Looking to the future: Security predictions for 2013
by Tomer Teller - Security Evangelist at Check Point - Monday, 17 December 2012.
The door is closing on 2012, and it's time to look ahead to next year. As you round out your 2013 business and IT plans, cybercriminals are resolving to implement increasingly sophisticated threats targeting specific computer systems and organizations both big and small.

In the past year, businesses have seen several serious hacks and breaches. And as the arms race between attackers and businesses continues to evolve in 2013, IT departments and security professionals will need to stay on top of the changing tactics and approaches used by criminal hackers in order to protect their organizations. Here's our take on what security threats and trends we expect to see in the coming year:

Threat #1: Social engineering

Before the computer age, this meant sneaking one's way past a company's defenses with the gift of talk, as opposed to a cleverly-worded email. Now social engineering has moved onto social networks, including Facebook and LinkedIn.

Attackers are increasing their use of social engineering, which goes beyond calling targeted employees and trying to trick them into giving up information. In years past, they might call a receptionist and ask to be transferred to a targeted employee so that the call appears to be coming from within the enterprise if caller ID is being used.

However, such tactics aren't needed if the details the cybercriminal is looking for are already posted on social networks. After all, social networks are about connecting people, and a convincing-looking profile of a company or person followed by a friend or connection request can be enough to get a social engineering scam rolling.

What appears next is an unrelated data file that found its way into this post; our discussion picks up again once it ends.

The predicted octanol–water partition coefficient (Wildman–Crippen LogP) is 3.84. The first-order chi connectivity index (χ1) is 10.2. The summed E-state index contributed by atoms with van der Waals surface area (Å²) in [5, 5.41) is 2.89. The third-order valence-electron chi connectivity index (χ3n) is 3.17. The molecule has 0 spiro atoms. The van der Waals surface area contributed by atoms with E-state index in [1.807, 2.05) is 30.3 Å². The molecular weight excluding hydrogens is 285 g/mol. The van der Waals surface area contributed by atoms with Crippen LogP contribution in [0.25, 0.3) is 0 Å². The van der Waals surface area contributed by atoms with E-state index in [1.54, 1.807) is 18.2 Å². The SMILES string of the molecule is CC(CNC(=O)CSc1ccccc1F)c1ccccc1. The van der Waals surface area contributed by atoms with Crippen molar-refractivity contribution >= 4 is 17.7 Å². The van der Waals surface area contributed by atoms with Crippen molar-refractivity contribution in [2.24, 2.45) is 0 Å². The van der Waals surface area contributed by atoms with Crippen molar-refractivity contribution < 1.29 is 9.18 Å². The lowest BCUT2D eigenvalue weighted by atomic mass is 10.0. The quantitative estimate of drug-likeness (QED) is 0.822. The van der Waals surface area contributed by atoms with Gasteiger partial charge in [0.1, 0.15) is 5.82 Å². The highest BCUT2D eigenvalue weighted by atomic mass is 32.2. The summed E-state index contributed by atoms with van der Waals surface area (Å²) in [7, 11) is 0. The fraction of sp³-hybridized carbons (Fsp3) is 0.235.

Threat #2: APTs

Being aware of social engineering is important, of course, because it can be the precursor for a sophisticated attack meant to breach the wall of your organization. This year saw a number of high-profile attacks (think: Gauss and Flame) targeting both corporations and governments. The intention behind these APT attacks is to gain access to a network and steal information quietly. They take a low-and-slow approach that often makes them difficult to detect, giving them a high likelihood of success.

Additionally, APTs need not always target well-known programs, such as Microsoft Word; they may also target other vectors, such as embedded systems. In a world where a growing number of devices have Internet protocol addresses, building security into these systems has never been more important.

APTs will continue as governments and other well-funded organizations look to cyber-space to conduct their espionage. In fact, APT attacks are running as we speak so look out for those anomalies in your network traffic.

Threat #3: Internal threats

But some of the most dangerous attacks come from the inside. These attacks can be the most devastating, due to the amount of damage a privileged user can do and the data they can access. In a study funded by the U.S. Department of Homeland Security, the CERT Insider Threat Center at Carnegie Mellon University's Software Engineering Institute and the U.S. Secret Service, researchers found malicious insiders within the financial industry typically get away with their fraud for nearly 32 months before being detected. Trust, as they say, is a precious commodity but too much trust can leave you vulnerable.

Threat #4: BYOD

The issue of trust comes into play in the mobile world as well, with many businesses struggling to come up with the right mix of technologies and policies to hop aboard the BYOD trend. Users are increasingly using their devices as they would their PCs, and by doing so are opening themselves up to web-based attacks the same as they would if they were operating a desktop computer.


What's the real cost of a security breach?

The majority of business decision makers admit that their organisation will suffer an information security breach and that the cost of recovery could start from around $1 million.

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